A flood flag map for West End can be found at the Brisbane City Council website.
In May 2012, it was announced that the South Brisbane Riverside Neighbourhood Plan would be resubmitted to allow the construction of 12 storey buildings, considerably higher than the previous seven storey limit. According to the Brisbane City Council’s Neighbourhood Planning chairwoman, Amanda Cooper, there are six sites located between Montague Road and the Brisbane River, south of Davies Park, which are at least one-hectare in area, a requirement for construction of the increased building heights.
The nature of some developments has led to community disquiet. The redevelopment of the Absoe site is a high-profile example.
The area’s major attraction is its café and restaurant scene, as well as its shopping, which is centred along Boundary Street. It is also known for its high concentration of ethnic and organic grocery stores. Davies Park on the riverside hosts one of the largest farmer’s markets in Greater Brisbane every Saturday called the Green Flea Markets.
West End has an industrial backbone, in particular, along Montague Road down to Riverside Drive. Given the value of riverside property now that flooding is better managed, factories are now being sold to make way for upscale waterfront apartments. This is part of a plan to increase population densities in near-city suburbs. It will significantly affect the ability of working-class people to remain in the area and change the economic make-up of the area. As such, West End is currently undergoing urban renewal, with a large change in real estate prices, and new development changing the area demographic.
West End Primary School is located on the corner of Vulture Street and Hardgrave Road. The school teaches grades preparatory to six. The school was established on 16 August 1875 with 236 pupils and the student roll has grown to the present total of nearly 800. A second site for the school was announced in 2017 as the current site is too small to cater for expected growth. The same announcement included a new high school for the district as Brisbane State High School in the adjacent suburb of South Brisbane is also unable to cater for expected student numbers.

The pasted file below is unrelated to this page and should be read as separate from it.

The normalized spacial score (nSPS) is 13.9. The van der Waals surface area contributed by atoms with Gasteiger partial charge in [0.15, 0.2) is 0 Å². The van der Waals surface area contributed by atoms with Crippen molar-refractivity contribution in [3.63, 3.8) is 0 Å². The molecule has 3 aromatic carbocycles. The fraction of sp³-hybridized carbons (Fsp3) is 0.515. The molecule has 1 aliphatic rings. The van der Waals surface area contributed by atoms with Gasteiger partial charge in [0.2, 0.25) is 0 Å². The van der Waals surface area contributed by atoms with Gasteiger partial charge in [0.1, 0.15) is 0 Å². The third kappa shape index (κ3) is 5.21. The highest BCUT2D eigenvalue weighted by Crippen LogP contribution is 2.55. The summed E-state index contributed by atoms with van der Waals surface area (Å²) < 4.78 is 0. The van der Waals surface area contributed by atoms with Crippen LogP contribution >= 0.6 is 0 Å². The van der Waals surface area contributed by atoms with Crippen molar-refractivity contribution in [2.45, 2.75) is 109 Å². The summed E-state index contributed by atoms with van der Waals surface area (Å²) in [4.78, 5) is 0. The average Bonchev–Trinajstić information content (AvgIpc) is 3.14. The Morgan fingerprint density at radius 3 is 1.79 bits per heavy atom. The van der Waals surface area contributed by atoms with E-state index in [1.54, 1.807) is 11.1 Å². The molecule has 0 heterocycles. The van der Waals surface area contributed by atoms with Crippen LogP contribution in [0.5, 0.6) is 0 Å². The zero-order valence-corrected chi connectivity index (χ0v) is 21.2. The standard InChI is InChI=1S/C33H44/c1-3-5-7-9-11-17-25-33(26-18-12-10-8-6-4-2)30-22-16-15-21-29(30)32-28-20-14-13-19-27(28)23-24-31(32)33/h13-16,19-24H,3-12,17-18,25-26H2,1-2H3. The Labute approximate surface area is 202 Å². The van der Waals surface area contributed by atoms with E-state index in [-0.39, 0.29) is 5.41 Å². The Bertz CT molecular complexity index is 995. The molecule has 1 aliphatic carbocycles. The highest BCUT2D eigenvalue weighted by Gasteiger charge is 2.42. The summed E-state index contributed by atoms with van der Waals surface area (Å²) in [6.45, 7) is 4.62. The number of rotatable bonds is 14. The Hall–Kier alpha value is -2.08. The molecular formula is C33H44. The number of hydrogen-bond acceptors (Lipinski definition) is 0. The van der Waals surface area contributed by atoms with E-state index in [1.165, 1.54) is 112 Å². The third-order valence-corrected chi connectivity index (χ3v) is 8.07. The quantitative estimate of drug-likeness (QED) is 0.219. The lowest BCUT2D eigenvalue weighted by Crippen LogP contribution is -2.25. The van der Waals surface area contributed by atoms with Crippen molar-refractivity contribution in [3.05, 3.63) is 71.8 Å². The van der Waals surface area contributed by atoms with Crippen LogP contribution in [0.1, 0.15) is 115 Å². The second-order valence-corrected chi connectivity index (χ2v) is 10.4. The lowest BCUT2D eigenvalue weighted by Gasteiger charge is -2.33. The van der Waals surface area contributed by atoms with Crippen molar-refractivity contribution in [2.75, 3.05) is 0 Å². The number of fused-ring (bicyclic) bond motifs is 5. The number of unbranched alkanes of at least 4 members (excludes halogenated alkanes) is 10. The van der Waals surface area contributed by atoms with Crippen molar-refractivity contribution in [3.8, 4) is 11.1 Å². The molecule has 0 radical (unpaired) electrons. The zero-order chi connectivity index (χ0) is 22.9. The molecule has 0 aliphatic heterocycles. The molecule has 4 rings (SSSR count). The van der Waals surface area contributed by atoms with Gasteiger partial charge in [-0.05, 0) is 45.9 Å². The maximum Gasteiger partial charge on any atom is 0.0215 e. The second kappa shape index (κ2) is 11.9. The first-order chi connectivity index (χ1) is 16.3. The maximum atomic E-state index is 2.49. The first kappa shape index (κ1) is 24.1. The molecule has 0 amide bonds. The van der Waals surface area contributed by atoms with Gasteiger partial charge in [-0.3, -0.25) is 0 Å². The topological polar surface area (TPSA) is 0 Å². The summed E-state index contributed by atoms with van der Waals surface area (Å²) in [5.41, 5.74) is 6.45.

The suburb is well serviced by buses and ferries. Bus services include Route 199 BUZ to New Farm-City-West End Ferry, leaving every five minutes during peak times, Route 192 University of Queensland to City, Route 198 Highgate Hill Hail & Ride (Coles West End-PA Hospital-Woolloongabba-Vulture St-Coles West End) and a City Glider service along Montague Road.
Electronically secured BCC bicycle sheds exist near the West End Ferry Terminal and on Montague Road.
Since 1976, West End has hosted the annual Paniyiri Festival at Musgrave Park. Musgrave Park is located on the eastern boundary in the suburb of South Brisbane. The festival provides an opportunity for the Greek community to share its culture with the rest of Australia. It is Queensland’s longest running cultural festival and the longest running Greek festival in Australia. Also held in Musgrave Park is the annual fair day of the Brisbane Pride Festival.
West End has a number of galleries and Artist-run initiative which showcase the works of local artists. The neighbouring suburb of South Brisbane, the designated cultural precinct of Brisbane, is home to some of Queensland’s most well-regarded cultural education institutions, such as the Queensland College of Art, the Queensland Conservatorium Griffith University, Queensland Performing Arts Centre. However, as Southbank is primarily commercial, many Artists and Students live in the much larger and residential West End.
Queensland Cup rugby league team, the Souths Logan Magpies, play their home games at Davies Park, West End (Bill Tyquin Oval). Prior to 2003, it was the famous Souths Magpies who graced the hallowed Davies Park field and legendary players such as Mal Meninga, Gary Belcher, Peter Jackson, Mick Veivers, Greg Veivers, Harold ‘Mick’ Crocker, Frank Drake, Mitch Brennan, Bob Linder, Ash Lumby, Norm Carr, Richo Hill and Chris Phelan wore the black and white of the club. Current ARLC Chief John Grant was another ex-Souths player, representing Australia from the club, while legendary rugby league coach Wayne Bennett was a premiership-winning mentor with the Magpies in the mid-1980s.
During the 1970s and 1980s, the Magpies were an institution in West End and their 1981 and 1985 Brisbane Rugby League grand final victories transformed the suburb into a party town.
Along the river bank of Milton Reach can be found the rowing sheds of a number of Brisbane secondary schools and rowing clubs. Amongst these is the Commercial Rowing club. It was established in 1877 and is Queensland’s oldest amateur sporting club.
The South Brisbane Sailing Club has its club house near Orleigh Park. The club was established in 1903 and has been located in West End since 1956.
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- “Gas Stripping Tower (entry 600342)”. Queensland Heritage Register. Queensland Heritage Council. Retrieved 19 June 2013.
- “West End Gasworks Distribution Centre (entry 601595)”. Queensland Heritage Register. Queensland Heritage Council. Retrieved 19 June 2013.
- “Thomas Dixon Centre (entry 601024)”. Queensland Heritage Register. Queensland Heritage Council. Retrieved 19 June 2013.
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- Flood Flag Map for West End
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- “Library opening hours and locations”. Brisbane City Council. 3 January 2018. Archived from the original on 30 January 2018. Retrieved 30 January 2018.
- “Commercial Rowing Club”. revolutionise.com.au. 11 August 2017. Retrieved 11 August 2017.
- “South Brisbane Sailing Club”. South Brisbane Sailing Club. 11 August 2017. Retrieved 11 August 2017.
- West End’s Community Newspaper website
- University of Queensland: Queensland Places: West End (Brisbane)
- Street walkers guide to westend